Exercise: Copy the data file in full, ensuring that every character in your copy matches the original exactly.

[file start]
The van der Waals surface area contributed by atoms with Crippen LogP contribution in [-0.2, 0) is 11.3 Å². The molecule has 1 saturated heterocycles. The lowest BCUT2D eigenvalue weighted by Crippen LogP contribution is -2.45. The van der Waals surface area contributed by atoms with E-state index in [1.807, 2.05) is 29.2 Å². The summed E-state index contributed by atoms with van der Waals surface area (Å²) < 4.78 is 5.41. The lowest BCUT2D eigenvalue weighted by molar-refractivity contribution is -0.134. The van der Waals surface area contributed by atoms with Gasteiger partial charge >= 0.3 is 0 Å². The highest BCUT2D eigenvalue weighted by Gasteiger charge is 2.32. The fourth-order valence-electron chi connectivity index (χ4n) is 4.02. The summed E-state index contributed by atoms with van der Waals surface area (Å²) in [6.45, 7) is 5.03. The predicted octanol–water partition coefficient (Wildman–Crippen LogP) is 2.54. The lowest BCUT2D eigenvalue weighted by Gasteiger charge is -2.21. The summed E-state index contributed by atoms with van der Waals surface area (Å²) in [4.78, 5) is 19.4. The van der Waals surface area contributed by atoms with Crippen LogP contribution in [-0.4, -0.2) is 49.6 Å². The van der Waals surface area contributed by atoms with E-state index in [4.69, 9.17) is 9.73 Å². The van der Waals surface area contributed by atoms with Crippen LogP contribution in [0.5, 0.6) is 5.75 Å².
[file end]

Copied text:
The van der Waals surface area contributed by atoms with Crippen LogP contribution in [-0.2, 0) is 11.3 Å². The molecule has 1 saturated heterocycles. The lowest BCUT2D eigenvalue weighted by Crippen LogP contribution is -2.45. The van der Waals surface area contributed by atoms with E-state index in [1.807, 2.05) is 29.2 Å². The summed E-state index contributed by atoms with van der Waals surface area (Å²) < 4.78 is 5.41. The lowest BCUT2D eigenvalue weighted by molar-refractivity contribution is -0.134. The van der Waals surface area contributed by atoms with Gasteiger partial charge >= 0.3 is 0 Å². The highest BCUT2D eigenvalue weighted by Gasteiger charge is 2.32. The fourth-order valence-electron chi connectivity index (χ4n) is 4.02. The summed E-state index contributed by atoms with van der Waals surface area (Å²) in [6.45, 7) is 5.03. The predicted octanol–water partition coefficient (Wildman–Crippen LogP) is 2.54. The lowest BCUT2D eigenvalue weighted by Gasteiger charge is -2.21. The summed E-state index contributed by atoms with van der Waals surface area (Å²) in [4.78, 5) is 19.4. The van der Waals surface area contributed by atoms with Crippen LogP contribution in [-0.4, -0.2) is 49.6 Å². The van der Waals surface area contributed by atoms with E-state index in [4.69, 9.17) is 9.73 Å². The van der Waals surface area contributed by atoms with Crippen LogP contribution in [0.5, 0.6) is 5.75 Å².